NBC has made the first back orders this fall, giving full-season orders to drama Revolution and comedies Go On and The New Normal. “We’re impressed with the imagination and creative direction of the entire team on Revolution, not to mention the immediately strong response we got from the audience,” said NBC entertainment president Jennifer Salke. “We’re also very proud of our new comedy block of Go On and The New Normal.”
The news comes on the heels of NBC logging its first outright premiere-week win among adults 18-49 in nine years, fueled by the early success of Revolution as well as The Voice‘s expansion to fall and the ongoing strength of Sunday Night Football. “We’re very pleased with early results of the last three weeks of our fall season roll-out,” said NBC chairman Robert Greenblatt. “The strategy for this season was to draft off the promotional platform of the Olympics and then begin our season early and strong. I think we’ve accomplished both of those goals, yet we know it’s a long season and there’s much work ahead of us.”
The pickups of Revolution, Go On and The New Normal had been considered no-brainers as the three have been NBC’s strongest new series so far this season. The forecast is cloudier for underperforming new comedies Animal Practice and Guys With Kids.
“Be fair.” That’s what The New Normal creator Ryan Murphy said 20th Century Fox TV and NBC execs told him about doing an episode of the NBC sitcom from a Republican perspective. The episode, “Obama’s Mama”, airs tonight. “You have two gay clearly liberal guys at the heart of the show. We all collectively thought it would be great to do an episode where you presented Ellen’s point of view, the conservative point of view, the Republican point of view that hopefully was eloquent and was given equal time,” Murphy said today during a conference call about the show, about a gay couple having a baby through a surrogate. Ellen Barkin plays June, the conservative 58-year-old grandmother of the surrogate (played by Georgia King).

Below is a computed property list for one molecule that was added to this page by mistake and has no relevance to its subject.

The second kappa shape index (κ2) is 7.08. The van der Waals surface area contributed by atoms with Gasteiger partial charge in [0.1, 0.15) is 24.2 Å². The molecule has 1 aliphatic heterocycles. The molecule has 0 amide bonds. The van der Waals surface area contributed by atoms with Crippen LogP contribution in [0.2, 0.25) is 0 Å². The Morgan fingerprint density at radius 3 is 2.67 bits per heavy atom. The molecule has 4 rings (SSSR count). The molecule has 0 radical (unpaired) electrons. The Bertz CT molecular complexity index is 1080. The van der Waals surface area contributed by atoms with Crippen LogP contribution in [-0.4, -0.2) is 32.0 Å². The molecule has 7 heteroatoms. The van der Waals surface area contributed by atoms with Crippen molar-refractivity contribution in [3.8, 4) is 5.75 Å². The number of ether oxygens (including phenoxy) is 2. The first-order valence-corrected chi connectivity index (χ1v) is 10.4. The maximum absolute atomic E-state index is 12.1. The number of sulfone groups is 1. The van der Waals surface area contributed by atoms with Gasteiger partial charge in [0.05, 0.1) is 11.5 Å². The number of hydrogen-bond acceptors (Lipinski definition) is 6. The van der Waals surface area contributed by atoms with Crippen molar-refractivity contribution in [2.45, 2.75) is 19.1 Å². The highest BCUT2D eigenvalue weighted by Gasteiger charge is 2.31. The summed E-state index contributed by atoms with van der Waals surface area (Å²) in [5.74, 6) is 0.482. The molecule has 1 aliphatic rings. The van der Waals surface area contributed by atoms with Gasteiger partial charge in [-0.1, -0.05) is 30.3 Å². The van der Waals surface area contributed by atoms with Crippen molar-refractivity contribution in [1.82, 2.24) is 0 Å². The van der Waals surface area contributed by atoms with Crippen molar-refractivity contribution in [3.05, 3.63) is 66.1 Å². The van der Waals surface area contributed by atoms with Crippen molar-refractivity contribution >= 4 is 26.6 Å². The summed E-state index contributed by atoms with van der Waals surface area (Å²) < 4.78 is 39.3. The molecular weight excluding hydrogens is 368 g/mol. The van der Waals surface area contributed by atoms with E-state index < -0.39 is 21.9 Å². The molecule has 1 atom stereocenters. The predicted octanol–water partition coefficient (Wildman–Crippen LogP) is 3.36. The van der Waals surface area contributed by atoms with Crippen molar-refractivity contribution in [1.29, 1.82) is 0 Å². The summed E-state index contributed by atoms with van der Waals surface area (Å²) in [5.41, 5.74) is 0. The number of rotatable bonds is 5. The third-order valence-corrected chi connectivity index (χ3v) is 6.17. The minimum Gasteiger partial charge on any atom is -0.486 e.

And we’re off. In the first major premiere of the season, NBC’s The Voice last night opened its third season with a 4.1 rating/11 share in adults 18-49. In today’s broadcast universe that is a respectable number; for ratings-challenged NBC, it could be a cause for celebration. But by major talent competition standards, especially for a young series like The Voice, it is just OK. Of course that was way down from last season’s Super Bowl-inflated Voice opener. But it was also down from the series’ series debut in April 2011 (5.1/13). Additionally, The Voice was down 7% from last season’s finale. (And keep in mind, the show is usually front-loaded, with its blind auditions garnering the highest ratings.) Facing Monday Night Football for the first time in its run, it was a tenth behind the series debut of Fox’s The X Factor (4.2/12) last fall. The two music competition shows are set to clash head-to-head on Wednesday.